This guide is designed to help you quickly learn the basics of Russian. While it will not turn you into a famous Russian author in one month, it will give you the knowledge you need to communicate effectively in everyday situations, e.g. while traveling in Russia. It can also serve as a foundation for your continued study of Russian; links to additional resources will be provided for you to explore the language further and deepen your understanding of it.
This guide is broken down into short sections that are easy to digest. You can learn at whatever pace is comfortable for you, reading as many or as few sections at a time as you like. Initially, it’s recommended that you read them in order, since later sections build on the material contained in earlier ones. Later, you can return to specific sections to refresh your understanding of the material.
The Russian alphabet
Unlike the English alphabet, composed of twenty-six letters of the Latin script, the Russian alphabet uses thirty-three letters of another script, known as Cyrillic. (You may have seen some Cyrillic letters, such as Я and И, used to create a “fake Russian” look.) The alphabet is as follows:
Аа Бб Вв Гг Дд Ее Ёё Жж Зз Ии Йй Кк Лл Мм Нн Оо Пп Рр Сс Тт Уу Фф Хх Цц Чч Шш Щщ Ъъ Ыы Ьь Ээ Юю Яя
Pronunciation is an important part of learning a language. Clear, correct pronunciation helps others to understand you easily. With that said, nobody expects you to sound like a native Russian speaker after only three or four weeks of learning the language, so don’t worry if some sounds are difficult for you in the beginning. Practice makes perfect.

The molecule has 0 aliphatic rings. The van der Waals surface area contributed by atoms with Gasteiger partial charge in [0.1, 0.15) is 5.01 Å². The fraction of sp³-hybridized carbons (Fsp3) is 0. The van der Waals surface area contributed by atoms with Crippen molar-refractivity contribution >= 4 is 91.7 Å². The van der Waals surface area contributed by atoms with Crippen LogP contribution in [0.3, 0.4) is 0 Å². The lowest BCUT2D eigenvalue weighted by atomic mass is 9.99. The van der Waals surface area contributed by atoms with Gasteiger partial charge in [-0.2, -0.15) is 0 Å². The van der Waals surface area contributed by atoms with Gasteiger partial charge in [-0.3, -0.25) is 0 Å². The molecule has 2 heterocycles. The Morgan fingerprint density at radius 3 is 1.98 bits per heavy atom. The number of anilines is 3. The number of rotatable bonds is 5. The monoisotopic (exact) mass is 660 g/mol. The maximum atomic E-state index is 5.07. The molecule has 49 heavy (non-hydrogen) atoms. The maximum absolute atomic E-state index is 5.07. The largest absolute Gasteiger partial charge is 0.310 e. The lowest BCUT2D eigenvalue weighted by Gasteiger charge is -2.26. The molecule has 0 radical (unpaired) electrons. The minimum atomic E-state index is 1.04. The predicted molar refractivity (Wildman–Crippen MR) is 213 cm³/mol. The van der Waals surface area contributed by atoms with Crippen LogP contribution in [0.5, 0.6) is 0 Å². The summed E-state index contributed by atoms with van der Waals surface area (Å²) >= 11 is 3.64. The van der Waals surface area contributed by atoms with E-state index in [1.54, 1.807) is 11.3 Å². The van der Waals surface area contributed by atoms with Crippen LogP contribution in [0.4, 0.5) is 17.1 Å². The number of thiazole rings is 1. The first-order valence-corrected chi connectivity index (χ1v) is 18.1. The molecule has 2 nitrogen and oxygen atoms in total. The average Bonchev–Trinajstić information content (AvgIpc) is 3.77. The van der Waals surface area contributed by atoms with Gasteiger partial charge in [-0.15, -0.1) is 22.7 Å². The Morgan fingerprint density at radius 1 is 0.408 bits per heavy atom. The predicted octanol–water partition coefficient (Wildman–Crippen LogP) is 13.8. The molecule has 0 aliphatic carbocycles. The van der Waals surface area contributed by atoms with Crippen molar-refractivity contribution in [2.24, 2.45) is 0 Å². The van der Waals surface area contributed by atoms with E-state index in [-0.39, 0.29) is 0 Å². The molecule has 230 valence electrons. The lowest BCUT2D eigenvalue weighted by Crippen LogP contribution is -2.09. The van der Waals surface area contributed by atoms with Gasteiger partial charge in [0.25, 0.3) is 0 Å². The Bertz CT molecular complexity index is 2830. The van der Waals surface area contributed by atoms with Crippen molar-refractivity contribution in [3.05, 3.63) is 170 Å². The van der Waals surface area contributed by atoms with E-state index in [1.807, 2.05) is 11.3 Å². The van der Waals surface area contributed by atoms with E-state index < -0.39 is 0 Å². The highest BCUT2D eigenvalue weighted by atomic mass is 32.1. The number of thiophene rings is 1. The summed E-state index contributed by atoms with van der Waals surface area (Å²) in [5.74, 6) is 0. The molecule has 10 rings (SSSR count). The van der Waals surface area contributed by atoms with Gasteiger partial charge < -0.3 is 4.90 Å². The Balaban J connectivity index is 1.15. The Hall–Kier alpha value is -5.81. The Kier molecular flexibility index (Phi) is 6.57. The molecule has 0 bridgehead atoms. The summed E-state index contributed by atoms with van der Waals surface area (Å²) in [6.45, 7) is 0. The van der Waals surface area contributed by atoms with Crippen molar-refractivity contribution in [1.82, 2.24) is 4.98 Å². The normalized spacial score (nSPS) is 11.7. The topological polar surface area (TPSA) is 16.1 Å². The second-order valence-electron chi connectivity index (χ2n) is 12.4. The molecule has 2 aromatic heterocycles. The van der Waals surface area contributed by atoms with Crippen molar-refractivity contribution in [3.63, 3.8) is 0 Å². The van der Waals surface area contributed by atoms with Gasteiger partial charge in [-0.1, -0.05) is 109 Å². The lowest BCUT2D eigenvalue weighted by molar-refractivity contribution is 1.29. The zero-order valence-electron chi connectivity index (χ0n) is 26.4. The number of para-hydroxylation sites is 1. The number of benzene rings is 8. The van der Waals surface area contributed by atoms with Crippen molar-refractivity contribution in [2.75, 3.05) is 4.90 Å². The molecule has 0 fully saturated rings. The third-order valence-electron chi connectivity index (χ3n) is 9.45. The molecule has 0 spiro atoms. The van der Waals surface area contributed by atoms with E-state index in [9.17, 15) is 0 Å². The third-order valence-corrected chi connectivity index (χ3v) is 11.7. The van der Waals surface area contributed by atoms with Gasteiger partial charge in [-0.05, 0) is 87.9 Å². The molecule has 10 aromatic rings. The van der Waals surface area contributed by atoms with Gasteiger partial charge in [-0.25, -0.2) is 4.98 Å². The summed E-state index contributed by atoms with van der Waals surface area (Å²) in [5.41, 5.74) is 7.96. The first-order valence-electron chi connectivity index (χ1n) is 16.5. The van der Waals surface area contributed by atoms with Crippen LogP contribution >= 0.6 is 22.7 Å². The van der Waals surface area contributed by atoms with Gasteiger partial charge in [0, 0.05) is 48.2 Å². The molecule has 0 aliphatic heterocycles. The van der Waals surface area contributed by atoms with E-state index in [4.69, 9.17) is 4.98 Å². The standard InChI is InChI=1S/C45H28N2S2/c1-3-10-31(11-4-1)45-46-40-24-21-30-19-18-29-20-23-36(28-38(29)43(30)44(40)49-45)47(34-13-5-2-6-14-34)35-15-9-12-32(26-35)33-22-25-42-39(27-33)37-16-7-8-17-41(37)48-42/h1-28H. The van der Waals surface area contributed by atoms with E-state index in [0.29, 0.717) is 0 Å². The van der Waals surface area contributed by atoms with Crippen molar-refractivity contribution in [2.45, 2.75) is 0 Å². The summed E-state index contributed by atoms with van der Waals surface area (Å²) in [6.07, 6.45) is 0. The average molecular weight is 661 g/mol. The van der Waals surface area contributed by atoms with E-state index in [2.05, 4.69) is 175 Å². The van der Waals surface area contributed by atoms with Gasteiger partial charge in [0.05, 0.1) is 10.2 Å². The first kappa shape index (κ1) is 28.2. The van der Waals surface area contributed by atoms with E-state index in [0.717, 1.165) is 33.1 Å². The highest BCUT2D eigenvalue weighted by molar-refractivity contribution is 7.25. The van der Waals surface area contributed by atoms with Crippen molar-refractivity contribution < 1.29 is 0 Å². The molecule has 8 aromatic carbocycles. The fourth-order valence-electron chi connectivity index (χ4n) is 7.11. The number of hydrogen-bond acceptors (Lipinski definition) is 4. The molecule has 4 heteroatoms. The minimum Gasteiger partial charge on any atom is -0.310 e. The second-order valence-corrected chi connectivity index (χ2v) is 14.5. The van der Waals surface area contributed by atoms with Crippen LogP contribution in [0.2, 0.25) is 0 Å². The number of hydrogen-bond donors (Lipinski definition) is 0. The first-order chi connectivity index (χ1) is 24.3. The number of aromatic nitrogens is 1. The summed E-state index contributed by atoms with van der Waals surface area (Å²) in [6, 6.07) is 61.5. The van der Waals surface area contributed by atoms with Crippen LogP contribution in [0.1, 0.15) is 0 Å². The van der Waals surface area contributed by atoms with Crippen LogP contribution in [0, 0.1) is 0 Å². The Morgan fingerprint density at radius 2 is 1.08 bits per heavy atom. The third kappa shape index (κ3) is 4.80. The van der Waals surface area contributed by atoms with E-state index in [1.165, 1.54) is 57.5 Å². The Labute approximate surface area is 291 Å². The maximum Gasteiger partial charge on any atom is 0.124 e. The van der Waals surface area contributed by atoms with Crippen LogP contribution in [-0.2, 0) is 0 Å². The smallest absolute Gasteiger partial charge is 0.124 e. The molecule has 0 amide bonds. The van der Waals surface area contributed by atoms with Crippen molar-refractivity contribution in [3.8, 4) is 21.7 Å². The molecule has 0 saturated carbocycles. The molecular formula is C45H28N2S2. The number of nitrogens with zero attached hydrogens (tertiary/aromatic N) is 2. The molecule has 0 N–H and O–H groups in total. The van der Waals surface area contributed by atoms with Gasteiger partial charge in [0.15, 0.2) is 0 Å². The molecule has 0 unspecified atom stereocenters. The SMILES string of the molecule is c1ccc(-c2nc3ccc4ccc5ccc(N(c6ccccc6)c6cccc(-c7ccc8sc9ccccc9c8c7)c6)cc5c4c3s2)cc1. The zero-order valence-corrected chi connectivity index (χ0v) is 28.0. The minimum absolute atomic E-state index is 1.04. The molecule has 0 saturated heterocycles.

Additionally, consider your reasons for learning Russian when setting goals for your pronunciation. If you’re learning Russian for a vacation in St. Petersburg, you don’t need to worry about your pronunciation as much as someone who’s planning on living and working in Russia for several years.
Personal pronouns, “to be”, and plurals
Russian has more or less the same set of personal pronouns as English does:
Note that вы is both “you” when speaking to more than one person and a formal “you” when speaking to one person. Strangers are generally addressed as вы, while friends are generally addressed as ты. Children are taught to address adults as вы, while adults will address children as ты. In most other situations, both parties will use the same form to address each other—so if someone calls you ты, you may call them ты as well. If you’re unsure of the correct form to use, вы is the safe choice. If you use ты incorrectly, you may risk coming off as disrespectful.
In writing, вы may be capitalized when referring to one person respectfully.